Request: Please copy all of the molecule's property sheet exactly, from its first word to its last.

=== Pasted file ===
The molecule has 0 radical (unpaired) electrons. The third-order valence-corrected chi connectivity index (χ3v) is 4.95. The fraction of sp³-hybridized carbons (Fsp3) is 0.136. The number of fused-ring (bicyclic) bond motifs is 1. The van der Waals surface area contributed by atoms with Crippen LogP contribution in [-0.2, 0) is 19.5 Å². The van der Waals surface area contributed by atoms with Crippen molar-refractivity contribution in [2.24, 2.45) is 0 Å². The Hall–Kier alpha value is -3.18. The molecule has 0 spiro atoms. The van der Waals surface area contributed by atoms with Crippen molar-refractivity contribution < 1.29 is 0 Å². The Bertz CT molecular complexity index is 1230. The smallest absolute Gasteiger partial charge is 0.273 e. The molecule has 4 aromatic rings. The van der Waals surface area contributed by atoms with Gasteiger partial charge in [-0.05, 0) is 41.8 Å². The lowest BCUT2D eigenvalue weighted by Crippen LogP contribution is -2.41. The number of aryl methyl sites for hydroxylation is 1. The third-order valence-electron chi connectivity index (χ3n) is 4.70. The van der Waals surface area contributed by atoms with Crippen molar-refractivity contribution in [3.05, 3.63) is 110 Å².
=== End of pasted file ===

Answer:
The molecule has 0 radical (unpaired) electrons. The third-order valence-corrected chi connectivity index (χ3v) is 4.95. The fraction of sp³-hybridized carbons (Fsp3) is 0.136. The number of fused-ring (bicyclic) bond motifs is 1. The van der Waals surface area contributed by atoms with Crippen LogP contribution in [-0.2, 0) is 19.5 Å². The van der Waals surface area contributed by atoms with Crippen molar-refractivity contribution in [2.24, 2.45) is 0 Å². The Hall–Kier alpha value is -3.18. The molecule has 0 spiro atoms. The van der Waals surface area contributed by atoms with Crippen molar-refractivity contribution < 1.29 is 0 Å². The Bertz CT molecular complexity index is 1230. The smallest absolute Gasteiger partial charge is 0.273 e. The molecule has 4 aromatic rings. The van der Waals surface area contributed by atoms with Gasteiger partial charge in [-0.05, 0) is 41.8 Å². The lowest BCUT2D eigenvalue weighted by Crippen LogP contribution is -2.41. The number of aryl methyl sites for hydroxylation is 1. The third-order valence-electron chi connectivity index (χ3n) is 4.70. The van der Waals surface area contributed by atoms with Crippen molar-refractivity contribution in [3.05, 3.63) is 110 Å².